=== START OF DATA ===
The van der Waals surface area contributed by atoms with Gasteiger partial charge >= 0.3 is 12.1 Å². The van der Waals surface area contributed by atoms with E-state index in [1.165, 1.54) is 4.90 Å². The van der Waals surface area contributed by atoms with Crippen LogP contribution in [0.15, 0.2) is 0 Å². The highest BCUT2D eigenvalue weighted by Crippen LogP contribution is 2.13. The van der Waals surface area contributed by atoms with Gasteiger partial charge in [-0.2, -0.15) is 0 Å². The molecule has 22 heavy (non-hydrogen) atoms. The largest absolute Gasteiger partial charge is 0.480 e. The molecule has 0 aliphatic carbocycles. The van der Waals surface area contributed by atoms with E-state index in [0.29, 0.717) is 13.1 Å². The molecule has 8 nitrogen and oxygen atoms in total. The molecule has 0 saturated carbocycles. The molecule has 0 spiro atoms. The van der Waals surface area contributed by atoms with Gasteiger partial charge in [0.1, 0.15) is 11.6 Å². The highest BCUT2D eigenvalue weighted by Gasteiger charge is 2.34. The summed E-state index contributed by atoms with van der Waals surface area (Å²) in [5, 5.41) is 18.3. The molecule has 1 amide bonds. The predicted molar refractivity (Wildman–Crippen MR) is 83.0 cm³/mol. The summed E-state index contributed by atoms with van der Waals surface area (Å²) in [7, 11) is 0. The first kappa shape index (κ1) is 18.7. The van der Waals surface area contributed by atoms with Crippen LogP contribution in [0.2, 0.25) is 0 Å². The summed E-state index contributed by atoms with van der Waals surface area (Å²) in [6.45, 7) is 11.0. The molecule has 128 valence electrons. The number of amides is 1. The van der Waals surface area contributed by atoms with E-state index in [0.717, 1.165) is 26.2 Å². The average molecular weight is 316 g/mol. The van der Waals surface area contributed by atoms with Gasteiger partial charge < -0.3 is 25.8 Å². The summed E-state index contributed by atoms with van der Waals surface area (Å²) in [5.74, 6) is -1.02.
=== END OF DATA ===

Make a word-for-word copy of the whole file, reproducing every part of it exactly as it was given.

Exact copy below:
The van der Waals surface area contributed by atoms with Gasteiger partial charge >= 0.3 is 12.1 Å². The van der Waals surface area contributed by atoms with E-state index in [1.165, 1.54) is 4.90 Å². The van der Waals surface area contributed by atoms with Crippen LogP contribution in [0.15, 0.2) is 0 Å². The highest BCUT2D eigenvalue weighted by Crippen LogP contribution is 2.13. The van der Waals surface area contributed by atoms with Gasteiger partial charge in [-0.2, -0.15) is 0 Å². The molecule has 22 heavy (non-hydrogen) atoms. The largest absolute Gasteiger partial charge is 0.480 e. The molecule has 0 aliphatic carbocycles. The van der Waals surface area contributed by atoms with E-state index in [0.29, 0.717) is 13.1 Å². The molecule has 8 nitrogen and oxygen atoms in total. The molecule has 0 saturated carbocycles. The molecule has 0 spiro atoms. The van der Waals surface area contributed by atoms with Gasteiger partial charge in [0.1, 0.15) is 11.6 Å². The highest BCUT2D eigenvalue weighted by Gasteiger charge is 2.34. The summed E-state index contributed by atoms with van der Waals surface area (Å²) in [5, 5.41) is 18.3. The molecule has 1 amide bonds. The predicted molar refractivity (Wildman–Crippen MR) is 83.0 cm³/mol. The summed E-state index contributed by atoms with van der Waals surface area (Å²) in [7, 11) is 0. The first kappa shape index (κ1) is 18.7. The van der Waals surface area contributed by atoms with Crippen LogP contribution in [0.2, 0.25) is 0 Å². The summed E-state index contributed by atoms with van der Waals surface area (Å²) in [6.45, 7) is 11.0. The molecule has 128 valence electrons. The number of amides is 1. The van der Waals surface area contributed by atoms with E-state index in [0.717, 1.165) is 26.2 Å². The average molecular weight is 316 g/mol. The van der Waals surface area contributed by atoms with Gasteiger partial charge < -0.3 is 25.8 Å². The summed E-state index contributed by atoms with van der Waals surface area (Å²) in [5.74, 6) is -1.02.